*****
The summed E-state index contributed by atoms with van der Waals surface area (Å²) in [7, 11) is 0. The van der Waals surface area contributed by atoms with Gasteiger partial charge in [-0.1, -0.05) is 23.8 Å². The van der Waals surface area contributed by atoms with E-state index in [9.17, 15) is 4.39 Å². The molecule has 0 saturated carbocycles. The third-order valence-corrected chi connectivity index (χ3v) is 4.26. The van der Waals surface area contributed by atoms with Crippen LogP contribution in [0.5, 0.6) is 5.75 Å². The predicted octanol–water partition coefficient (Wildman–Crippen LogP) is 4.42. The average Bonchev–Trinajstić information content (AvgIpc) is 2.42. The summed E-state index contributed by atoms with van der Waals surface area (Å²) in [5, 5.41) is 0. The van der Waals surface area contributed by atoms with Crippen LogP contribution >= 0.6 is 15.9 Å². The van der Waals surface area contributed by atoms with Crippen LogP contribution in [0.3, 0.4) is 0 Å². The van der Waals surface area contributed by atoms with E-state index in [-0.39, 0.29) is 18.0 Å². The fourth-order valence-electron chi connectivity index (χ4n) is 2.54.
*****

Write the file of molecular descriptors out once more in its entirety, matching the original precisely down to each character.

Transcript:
The summed E-state index contributed by atoms with van der Waals surface area (Å²) in [7, 11) is 0. The van der Waals surface area contributed by atoms with Gasteiger partial charge in [-0.1, -0.05) is 23.8 Å². The van der Waals surface area contributed by atoms with E-state index in [9.17, 15) is 4.39 Å². The molecule has 0 saturated carbocycles. The third-order valence-corrected chi connectivity index (χ3v) is 4.26. The van der Waals surface area contributed by atoms with Crippen LogP contribution in [0.5, 0.6) is 5.75 Å². The predicted octanol–water partition coefficient (Wildman–Crippen LogP) is 4.42. The average Bonchev–Trinajstić information content (AvgIpc) is 2.42. The summed E-state index contributed by atoms with van der Waals surface area (Å²) in [5, 5.41) is 0. The van der Waals surface area contributed by atoms with Crippen LogP contribution >= 0.6 is 15.9 Å². The van der Waals surface area contributed by atoms with Crippen LogP contribution in [0.3, 0.4) is 0 Å². The van der Waals surface area contributed by atoms with E-state index in [-0.39, 0.29) is 18.0 Å². The fourth-order valence-electron chi connectivity index (χ4n) is 2.54.